Healthcare reform is the issue of the moment. The news and politicians are obsessed over the website. Every story, every headline and even the testimony before Congress is about the implementation and the failure of the website. The website is the perfect launching point for an extremist discussion. It’s easy to talk about it, it’s a simple focal point and it completely misses any intelligent discussion of the nature of healthcare in our country.
The website is a huge problem, but the real issue is the legislation and the website is merely the implementation of part of the legislation. But it’s easy to point to and say “Obamacare sucks” because a website is failing, rather than get back into the specific issues in the Affordable Care Act that people on all sides support or take issue with. The ACA should by no means be the end of the healthcare discussion or the end of legislation related to healthcare. It will need monitoring, continued debate over the aspects that succeed or fail and adjustments made accordingly. But that’s not sexy and it’s hard to scream about monitoring and moderation. So we don’t talk about that, we scream about a website – and accomplish nothing.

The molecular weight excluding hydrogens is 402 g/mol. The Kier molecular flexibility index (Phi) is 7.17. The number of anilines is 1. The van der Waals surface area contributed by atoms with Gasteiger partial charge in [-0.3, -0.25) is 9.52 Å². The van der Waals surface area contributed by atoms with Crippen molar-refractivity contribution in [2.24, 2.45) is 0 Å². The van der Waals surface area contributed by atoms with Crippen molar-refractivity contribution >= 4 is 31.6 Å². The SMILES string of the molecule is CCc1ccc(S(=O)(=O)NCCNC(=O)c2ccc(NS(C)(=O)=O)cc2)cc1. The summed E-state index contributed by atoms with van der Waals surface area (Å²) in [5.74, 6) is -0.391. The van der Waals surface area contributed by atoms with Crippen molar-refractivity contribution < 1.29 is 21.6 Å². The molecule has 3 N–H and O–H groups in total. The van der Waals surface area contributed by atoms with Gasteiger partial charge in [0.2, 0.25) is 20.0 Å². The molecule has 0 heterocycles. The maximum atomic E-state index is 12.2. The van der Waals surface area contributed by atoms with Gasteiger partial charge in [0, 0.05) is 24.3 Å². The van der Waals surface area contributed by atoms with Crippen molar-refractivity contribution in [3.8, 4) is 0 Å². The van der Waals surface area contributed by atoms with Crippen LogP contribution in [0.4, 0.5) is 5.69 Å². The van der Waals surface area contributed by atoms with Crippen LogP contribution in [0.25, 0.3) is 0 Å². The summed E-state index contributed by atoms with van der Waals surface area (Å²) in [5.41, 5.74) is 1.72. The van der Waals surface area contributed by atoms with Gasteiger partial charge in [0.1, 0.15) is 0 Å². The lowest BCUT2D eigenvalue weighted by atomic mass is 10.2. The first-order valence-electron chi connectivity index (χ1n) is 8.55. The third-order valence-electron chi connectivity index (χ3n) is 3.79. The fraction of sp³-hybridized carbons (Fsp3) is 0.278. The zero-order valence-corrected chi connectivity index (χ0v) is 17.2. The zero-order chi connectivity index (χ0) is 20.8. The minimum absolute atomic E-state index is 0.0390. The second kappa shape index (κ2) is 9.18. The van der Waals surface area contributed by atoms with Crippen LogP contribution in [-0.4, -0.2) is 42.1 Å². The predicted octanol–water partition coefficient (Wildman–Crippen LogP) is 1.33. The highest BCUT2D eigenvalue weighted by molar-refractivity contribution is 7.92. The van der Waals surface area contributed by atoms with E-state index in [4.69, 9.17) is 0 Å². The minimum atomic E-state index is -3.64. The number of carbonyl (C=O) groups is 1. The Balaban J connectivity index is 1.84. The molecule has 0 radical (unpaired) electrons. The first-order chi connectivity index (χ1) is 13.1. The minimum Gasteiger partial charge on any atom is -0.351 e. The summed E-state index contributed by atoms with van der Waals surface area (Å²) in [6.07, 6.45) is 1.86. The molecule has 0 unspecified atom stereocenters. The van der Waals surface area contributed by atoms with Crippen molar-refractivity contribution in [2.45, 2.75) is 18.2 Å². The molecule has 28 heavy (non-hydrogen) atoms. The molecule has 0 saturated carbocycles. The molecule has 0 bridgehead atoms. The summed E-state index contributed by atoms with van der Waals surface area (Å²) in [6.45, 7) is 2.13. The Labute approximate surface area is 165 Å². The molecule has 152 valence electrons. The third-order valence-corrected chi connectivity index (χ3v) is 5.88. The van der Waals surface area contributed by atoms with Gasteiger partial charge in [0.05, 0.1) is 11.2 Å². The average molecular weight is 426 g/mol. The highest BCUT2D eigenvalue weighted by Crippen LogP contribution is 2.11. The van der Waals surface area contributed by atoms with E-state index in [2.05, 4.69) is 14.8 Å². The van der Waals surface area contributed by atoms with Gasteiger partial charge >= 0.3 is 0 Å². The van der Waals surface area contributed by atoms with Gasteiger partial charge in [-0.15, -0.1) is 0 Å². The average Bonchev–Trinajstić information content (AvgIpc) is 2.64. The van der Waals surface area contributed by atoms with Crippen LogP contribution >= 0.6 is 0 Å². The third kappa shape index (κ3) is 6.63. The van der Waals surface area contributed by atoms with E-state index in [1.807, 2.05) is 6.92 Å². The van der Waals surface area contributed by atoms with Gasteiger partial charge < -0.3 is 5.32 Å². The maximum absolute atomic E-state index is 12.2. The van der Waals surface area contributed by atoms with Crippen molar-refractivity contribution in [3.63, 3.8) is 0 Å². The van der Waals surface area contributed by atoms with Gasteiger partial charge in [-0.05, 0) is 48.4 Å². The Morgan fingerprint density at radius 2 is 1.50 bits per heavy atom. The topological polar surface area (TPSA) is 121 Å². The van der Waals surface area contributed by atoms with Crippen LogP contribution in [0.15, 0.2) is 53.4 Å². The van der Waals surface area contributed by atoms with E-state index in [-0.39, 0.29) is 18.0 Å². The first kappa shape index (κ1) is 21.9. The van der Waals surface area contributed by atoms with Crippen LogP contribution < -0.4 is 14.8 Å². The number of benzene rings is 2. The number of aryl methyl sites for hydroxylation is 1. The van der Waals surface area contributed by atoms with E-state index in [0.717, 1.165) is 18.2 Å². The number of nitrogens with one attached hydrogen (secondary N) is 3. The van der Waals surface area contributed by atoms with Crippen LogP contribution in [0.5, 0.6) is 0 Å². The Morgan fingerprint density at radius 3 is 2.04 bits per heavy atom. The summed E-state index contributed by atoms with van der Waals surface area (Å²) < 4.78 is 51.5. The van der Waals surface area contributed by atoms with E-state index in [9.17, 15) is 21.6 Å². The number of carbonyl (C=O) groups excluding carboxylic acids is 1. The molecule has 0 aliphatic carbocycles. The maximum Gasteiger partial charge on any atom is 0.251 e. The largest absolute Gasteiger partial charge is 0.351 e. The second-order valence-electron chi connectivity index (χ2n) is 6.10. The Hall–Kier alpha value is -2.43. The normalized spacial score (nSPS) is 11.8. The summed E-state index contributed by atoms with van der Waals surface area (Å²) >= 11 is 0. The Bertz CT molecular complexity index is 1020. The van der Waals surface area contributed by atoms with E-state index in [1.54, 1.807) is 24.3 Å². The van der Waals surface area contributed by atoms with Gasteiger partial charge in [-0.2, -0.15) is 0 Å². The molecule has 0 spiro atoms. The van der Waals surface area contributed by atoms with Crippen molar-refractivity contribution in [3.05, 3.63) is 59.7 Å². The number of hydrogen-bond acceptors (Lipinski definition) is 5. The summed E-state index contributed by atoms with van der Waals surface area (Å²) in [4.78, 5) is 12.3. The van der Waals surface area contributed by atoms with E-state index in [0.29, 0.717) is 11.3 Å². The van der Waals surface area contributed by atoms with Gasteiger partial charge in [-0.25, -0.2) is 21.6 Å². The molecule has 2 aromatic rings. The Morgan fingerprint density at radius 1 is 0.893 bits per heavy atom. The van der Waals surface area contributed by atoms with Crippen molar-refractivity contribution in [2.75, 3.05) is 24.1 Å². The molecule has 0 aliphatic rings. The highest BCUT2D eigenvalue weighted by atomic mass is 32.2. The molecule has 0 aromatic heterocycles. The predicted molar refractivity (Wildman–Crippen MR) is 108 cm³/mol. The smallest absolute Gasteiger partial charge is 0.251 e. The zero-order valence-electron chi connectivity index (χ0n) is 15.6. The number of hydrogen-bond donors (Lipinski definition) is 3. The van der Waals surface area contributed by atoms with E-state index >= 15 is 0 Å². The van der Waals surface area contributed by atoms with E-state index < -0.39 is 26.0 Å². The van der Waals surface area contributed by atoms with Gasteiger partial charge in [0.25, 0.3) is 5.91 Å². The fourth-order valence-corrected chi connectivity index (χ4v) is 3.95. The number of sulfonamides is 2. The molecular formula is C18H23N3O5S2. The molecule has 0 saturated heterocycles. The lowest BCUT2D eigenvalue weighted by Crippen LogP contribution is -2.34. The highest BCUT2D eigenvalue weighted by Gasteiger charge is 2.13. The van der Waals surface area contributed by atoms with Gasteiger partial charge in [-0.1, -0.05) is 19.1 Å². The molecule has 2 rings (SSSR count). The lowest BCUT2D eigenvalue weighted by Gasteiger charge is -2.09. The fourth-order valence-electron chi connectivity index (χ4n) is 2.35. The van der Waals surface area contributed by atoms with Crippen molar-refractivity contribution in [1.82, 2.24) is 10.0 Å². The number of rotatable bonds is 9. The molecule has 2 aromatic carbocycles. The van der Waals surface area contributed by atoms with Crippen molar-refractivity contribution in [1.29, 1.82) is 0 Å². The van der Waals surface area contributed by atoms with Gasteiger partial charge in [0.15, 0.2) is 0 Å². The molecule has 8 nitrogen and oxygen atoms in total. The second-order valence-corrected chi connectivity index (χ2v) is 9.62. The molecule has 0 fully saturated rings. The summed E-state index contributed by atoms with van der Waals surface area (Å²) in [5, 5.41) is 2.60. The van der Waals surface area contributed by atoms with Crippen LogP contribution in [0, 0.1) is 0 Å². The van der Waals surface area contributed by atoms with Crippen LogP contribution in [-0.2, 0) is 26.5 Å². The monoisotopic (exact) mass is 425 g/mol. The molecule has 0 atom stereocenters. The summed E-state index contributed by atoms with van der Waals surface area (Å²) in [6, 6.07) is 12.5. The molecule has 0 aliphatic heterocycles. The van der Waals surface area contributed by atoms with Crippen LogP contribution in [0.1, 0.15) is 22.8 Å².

We stop at the extreme moment, have our reaction and it’s over. For our society to grow and move forward, if we are going to react to extremists, it has to be to move to the teachable moment and the reasonable discussion and debate, or the reaction serves no purpose. Announcing “I think that’s awful” and listening to like-minded individuals say “me too” ad finitum feels good and does nothing but clog the public forum with mindless responses.
Extremists are important because they help everyone in the middle realize where the limits are. They help us see where the cliffs are at both edges of any debate and that’s an important element of progress and compromise. Pointing to them as examples to encourage levelheadedness is beneficial; gawking at them hoping they will do or say something even more ridiculous that we can respond to in lieu of having a discussion is not. No matter how many likes or shares it gets.
Of course, if I could say all of this in one tweet, I’d probably get more response to this too.